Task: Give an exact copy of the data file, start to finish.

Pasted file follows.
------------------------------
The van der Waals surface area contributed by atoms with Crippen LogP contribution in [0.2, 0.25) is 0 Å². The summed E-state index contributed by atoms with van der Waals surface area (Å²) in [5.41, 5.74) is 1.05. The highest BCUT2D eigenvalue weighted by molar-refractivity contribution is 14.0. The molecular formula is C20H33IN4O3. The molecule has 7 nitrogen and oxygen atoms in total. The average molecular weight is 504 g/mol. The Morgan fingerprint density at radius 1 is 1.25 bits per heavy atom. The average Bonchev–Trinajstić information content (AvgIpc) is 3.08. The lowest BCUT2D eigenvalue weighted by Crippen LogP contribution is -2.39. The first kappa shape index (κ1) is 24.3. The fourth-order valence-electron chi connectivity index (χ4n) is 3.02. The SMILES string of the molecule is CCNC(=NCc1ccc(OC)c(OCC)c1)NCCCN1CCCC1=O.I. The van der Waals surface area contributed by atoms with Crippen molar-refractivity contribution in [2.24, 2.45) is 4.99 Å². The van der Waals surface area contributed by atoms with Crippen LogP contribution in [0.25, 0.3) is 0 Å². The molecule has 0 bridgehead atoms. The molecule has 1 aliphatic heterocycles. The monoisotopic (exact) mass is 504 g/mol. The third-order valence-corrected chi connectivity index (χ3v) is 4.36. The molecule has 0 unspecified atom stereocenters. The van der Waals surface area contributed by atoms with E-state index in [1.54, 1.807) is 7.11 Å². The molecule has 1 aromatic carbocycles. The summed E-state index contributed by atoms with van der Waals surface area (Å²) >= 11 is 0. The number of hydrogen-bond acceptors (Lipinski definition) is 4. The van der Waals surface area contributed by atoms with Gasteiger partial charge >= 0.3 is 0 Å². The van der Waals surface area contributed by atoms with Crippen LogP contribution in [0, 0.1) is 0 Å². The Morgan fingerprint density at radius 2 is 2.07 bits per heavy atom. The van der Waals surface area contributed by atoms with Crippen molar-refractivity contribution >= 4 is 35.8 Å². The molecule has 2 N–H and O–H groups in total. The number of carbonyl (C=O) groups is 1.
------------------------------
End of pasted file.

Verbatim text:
The van der Waals surface area contributed by atoms with Crippen LogP contribution in [0.2, 0.25) is 0 Å². The summed E-state index contributed by atoms with van der Waals surface area (Å²) in [5.41, 5.74) is 1.05. The highest BCUT2D eigenvalue weighted by molar-refractivity contribution is 14.0. The molecular formula is C20H33IN4O3. The molecule has 7 nitrogen and oxygen atoms in total. The average molecular weight is 504 g/mol. The Morgan fingerprint density at radius 1 is 1.25 bits per heavy atom. The average Bonchev–Trinajstić information content (AvgIpc) is 3.08. The lowest BCUT2D eigenvalue weighted by Crippen LogP contribution is -2.39. The first kappa shape index (κ1) is 24.3. The fourth-order valence-electron chi connectivity index (χ4n) is 3.02. The SMILES string of the molecule is CCNC(=NCc1ccc(OC)c(OCC)c1)NCCCN1CCCC1=O.I. The van der Waals surface area contributed by atoms with Crippen molar-refractivity contribution in [2.24, 2.45) is 4.99 Å². The van der Waals surface area contributed by atoms with Crippen LogP contribution in [0.25, 0.3) is 0 Å². The molecule has 0 bridgehead atoms. The molecule has 1 aliphatic heterocycles. The monoisotopic (exact) mass is 504 g/mol. The third-order valence-corrected chi connectivity index (χ3v) is 4.36. The molecule has 0 unspecified atom stereocenters. The van der Waals surface area contributed by atoms with E-state index in [1.54, 1.807) is 7.11 Å². The molecule has 1 aromatic carbocycles. The summed E-state index contributed by atoms with van der Waals surface area (Å²) >= 11 is 0. The number of hydrogen-bond acceptors (Lipinski definition) is 4. The van der Waals surface area contributed by atoms with Gasteiger partial charge >= 0.3 is 0 Å². The van der Waals surface area contributed by atoms with Crippen LogP contribution in [0, 0.1) is 0 Å². The Morgan fingerprint density at radius 2 is 2.07 bits per heavy atom. The van der Waals surface area contributed by atoms with Crippen molar-refractivity contribution >= 4 is 35.8 Å². The molecule has 2 N–H and O–H groups in total. The number of carbonyl (C=O) groups is 1.